TCP/IP Routing


Introduction.  We discussed routers in general in an earlier section.  We also focused on the TCP/IP protocol suite and how it operates on a LAN.  We also talked about some particular implementations in network protocols.  Now we will focus more on how TCP/IP actually operates on the Internet or global WAN in fairly broad terms.  I will also have a couple extra web pages over and above what Littlejohn Shinder covers.

We talked previously about the advantages of subnetting, particularly due to reducing broadcast traffic.  IP forwarding is a phrase that describes how messages addressed to devices on separate subnets reach their destination.  The following steps broadly outline what happens.

  • IP looks at the packet's source and destination IP addresses.
  • It determines whether they are in the same subnet by doing an logical ANDing calculation.
    • this determines whether the destination computer is on the same subnet
  • Depending on whether it is on the same subnet
    • it forwards it directly to the destination computer if it is on the same subnet
    • it forwards it to the default gateway if the destination computer is on a different subnet
  • If the destination computer is on a different subnet the packet might travel through many different routers to reach its destination.

Again, a router must have an interface on more than one network.  These networks can be LANs or WANs.  A WAN interface can be a modem, an ISDN adapter or maybe even another WAN device.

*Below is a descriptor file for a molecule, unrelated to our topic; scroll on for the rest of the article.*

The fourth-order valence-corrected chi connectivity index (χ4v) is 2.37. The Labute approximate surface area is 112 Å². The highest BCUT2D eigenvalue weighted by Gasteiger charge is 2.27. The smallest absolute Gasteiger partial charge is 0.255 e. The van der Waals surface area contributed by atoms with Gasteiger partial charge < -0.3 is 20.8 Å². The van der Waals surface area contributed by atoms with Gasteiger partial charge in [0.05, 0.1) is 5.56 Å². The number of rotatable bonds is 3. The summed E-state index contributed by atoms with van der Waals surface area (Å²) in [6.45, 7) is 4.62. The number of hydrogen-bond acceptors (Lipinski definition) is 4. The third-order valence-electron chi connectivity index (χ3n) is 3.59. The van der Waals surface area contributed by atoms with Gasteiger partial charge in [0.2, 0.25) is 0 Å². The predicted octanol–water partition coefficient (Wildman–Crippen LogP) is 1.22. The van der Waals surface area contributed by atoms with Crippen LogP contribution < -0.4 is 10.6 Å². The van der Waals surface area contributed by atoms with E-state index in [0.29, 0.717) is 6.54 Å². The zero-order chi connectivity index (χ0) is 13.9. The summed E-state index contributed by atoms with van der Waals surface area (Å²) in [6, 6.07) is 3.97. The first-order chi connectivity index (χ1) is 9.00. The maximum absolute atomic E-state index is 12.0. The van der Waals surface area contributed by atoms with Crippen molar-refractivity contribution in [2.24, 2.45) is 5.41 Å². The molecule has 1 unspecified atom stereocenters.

Routers make use of routing tables to keep track of the IP addresses of other networks, including other routers and servers.  Static routing requires the sys admin to manually enter the IP addresses for desired network addresses into the routing table.  This can be done with the route command that comes with TCP/IP.  This command line utility allows the sys admin to both add and delete routing table entries.  You can also print out the routing table using a variant of this command.

Static routing gives a lot more control over the routes that can be used.  But it also requires a huge amount of continually ongoing effort to maintain the table.  In larger networks, this can easily become unmanageable.

Dynamic routing uses protocols to build and change routing tables automatically.  These protocols allow routers to interact and exchange their routing table information.  This offers several advantages including the following.

  • less administrative overhead
  • more fault tolerance
    • if a link or router goes down others are informed and packets can take different routes as required
  • decreases chances for entries errors in routing tables

Dynamic routing almost always proves to be better for all but the smallest networks.

Routing Protocols.  Almost all routing protocols can be lumped into one of two categories.

  • Distance Vector
    • routes are selected primarily based on some sort of distance measure
      • number of hops
      • amount of time
  • Link State
    • routes depend on the state of the links